Any reason? Other than Apple believes that Woolies new logo looks way too similar to their nifty little apple. So the question remains, can Apple really claim an apple? Before I go on, here is the criteria for trademark infringements:

- Similarity of the markings;
- Evidence of actual confusion;
- Likelihood of the expansion of the product line;
- Type of goods and the degree of care likely to be exercised by the purchaser;
- Defendant's intent in selecting the markings;
- Proximity of the goods and;
- Strength of the marking.

The last time I checked, Woolworths was well-known for stocking canned food, frozen food, confectionery, delis, stationery and toiletries. While Apple sells iPods, iMacs, iPhones, iTouch - well anything which combines an 'i' and technological gadgets.

Personally, I think this is getting ridiculous. But, I'll leave the question to you. Is Woolies new logo too similar to Apple's logo?

Happy reading,

Friday, October 2, 2009

What's your opinion on charging online news content?

Greetings 5ft0s,

Rupert Murdoch is going to experience a backlash with this idea. A number of independent research studies show this was rated unfavourably amongst those surveyed last week. Even better, Google rejected Murdoch's plan.

In my opinion, publishers will find it very hard to charge for news content because there is so much free content swimming around the world wide web. Sure, the Wall Street Journal, one of the newspapers owned by News Corp started charging its user to read its news online. Some publishers have argued that once upon a time, we paid for a news content. The question is, would you pay for it again?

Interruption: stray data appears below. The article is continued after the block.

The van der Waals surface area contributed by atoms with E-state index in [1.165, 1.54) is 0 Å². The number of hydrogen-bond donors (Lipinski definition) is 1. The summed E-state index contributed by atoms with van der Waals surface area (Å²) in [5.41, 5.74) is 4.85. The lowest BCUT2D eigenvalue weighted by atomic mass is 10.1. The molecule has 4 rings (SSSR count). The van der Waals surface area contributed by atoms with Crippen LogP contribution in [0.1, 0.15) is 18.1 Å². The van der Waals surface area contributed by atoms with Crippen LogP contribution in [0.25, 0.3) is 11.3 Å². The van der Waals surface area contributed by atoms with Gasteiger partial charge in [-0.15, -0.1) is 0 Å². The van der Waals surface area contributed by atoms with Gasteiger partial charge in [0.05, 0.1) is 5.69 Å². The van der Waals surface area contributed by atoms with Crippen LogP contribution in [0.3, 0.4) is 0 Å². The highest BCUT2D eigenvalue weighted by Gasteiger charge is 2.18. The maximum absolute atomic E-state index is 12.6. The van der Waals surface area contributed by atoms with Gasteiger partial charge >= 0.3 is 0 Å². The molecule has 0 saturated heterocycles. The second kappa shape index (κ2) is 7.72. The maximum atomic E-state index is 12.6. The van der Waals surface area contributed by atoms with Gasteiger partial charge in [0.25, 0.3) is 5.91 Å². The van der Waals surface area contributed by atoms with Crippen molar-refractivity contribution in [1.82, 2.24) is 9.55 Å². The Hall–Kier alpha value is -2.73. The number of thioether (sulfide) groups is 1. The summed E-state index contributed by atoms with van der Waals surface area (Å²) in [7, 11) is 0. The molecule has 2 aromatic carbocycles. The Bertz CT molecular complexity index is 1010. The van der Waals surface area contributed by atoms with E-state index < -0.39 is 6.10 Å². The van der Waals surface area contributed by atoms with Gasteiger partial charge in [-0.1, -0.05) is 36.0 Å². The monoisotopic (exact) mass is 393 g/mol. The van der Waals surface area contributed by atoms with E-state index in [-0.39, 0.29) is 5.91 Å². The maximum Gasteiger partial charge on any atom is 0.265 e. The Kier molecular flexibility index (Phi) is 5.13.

But seriously, no one would pay for news content, especially if it's coming from or ninemsn. There are plenty online news websites which write better content.

I'm curious to know if this scheme goes ahead, how much will they charge users for their content. Perhaps it's like iTunes, paying it per article basis. Whatever they decide, it won't just affect journalists, it will affect us as well.

Charging audience for online news content when they can receive it for free is like charging people to swim at the beach. Or ocean, and it's a huge ocean out there.

Now, what do you think about this proposition?

Happy reading,